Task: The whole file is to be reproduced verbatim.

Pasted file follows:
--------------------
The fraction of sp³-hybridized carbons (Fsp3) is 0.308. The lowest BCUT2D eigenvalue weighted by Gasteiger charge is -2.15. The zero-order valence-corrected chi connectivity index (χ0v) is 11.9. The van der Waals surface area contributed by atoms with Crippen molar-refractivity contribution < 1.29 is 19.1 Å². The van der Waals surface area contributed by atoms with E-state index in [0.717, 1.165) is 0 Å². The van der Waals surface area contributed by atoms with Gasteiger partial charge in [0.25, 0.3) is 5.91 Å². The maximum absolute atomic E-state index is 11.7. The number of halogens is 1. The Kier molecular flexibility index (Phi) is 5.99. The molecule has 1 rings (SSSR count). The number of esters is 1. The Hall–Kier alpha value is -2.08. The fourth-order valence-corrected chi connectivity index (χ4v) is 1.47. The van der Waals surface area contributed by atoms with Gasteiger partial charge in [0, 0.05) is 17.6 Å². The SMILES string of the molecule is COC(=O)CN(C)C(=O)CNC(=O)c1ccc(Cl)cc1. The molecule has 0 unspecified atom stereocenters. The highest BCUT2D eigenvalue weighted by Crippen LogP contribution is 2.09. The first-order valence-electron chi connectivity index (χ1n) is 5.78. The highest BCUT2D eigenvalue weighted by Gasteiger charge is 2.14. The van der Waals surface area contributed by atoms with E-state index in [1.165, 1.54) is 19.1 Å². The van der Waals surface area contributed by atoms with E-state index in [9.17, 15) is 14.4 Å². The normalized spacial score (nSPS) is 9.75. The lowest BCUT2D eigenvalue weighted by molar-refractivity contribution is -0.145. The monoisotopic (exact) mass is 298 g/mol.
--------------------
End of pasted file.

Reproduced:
The fraction of sp³-hybridized carbons (Fsp3) is 0.308. The lowest BCUT2D eigenvalue weighted by Gasteiger charge is -2.15. The zero-order valence-corrected chi connectivity index (χ0v) is 11.9. The van der Waals surface area contributed by atoms with Crippen molar-refractivity contribution < 1.29 is 19.1 Å². The van der Waals surface area contributed by atoms with E-state index in [0.717, 1.165) is 0 Å². The van der Waals surface area contributed by atoms with Gasteiger partial charge in [0.25, 0.3) is 5.91 Å². The maximum absolute atomic E-state index is 11.7. The number of halogens is 1. The Kier molecular flexibility index (Phi) is 5.99. The molecule has 1 rings (SSSR count). The number of esters is 1. The Hall–Kier alpha value is -2.08. The fourth-order valence-corrected chi connectivity index (χ4v) is 1.47. The van der Waals surface area contributed by atoms with Gasteiger partial charge in [0, 0.05) is 17.6 Å². The SMILES string of the molecule is COC(=O)CN(C)C(=O)CNC(=O)c1ccc(Cl)cc1. The molecule has 0 unspecified atom stereocenters. The highest BCUT2D eigenvalue weighted by Crippen LogP contribution is 2.09. The first-order valence-electron chi connectivity index (χ1n) is 5.78. The highest BCUT2D eigenvalue weighted by Gasteiger charge is 2.14. The van der Waals surface area contributed by atoms with E-state index in [1.165, 1.54) is 19.1 Å². The van der Waals surface area contributed by atoms with E-state index in [9.17, 15) is 14.4 Å². The normalized spacial score (nSPS) is 9.75. The lowest BCUT2D eigenvalue weighted by molar-refractivity contribution is -0.145. The monoisotopic (exact) mass is 298 g/mol.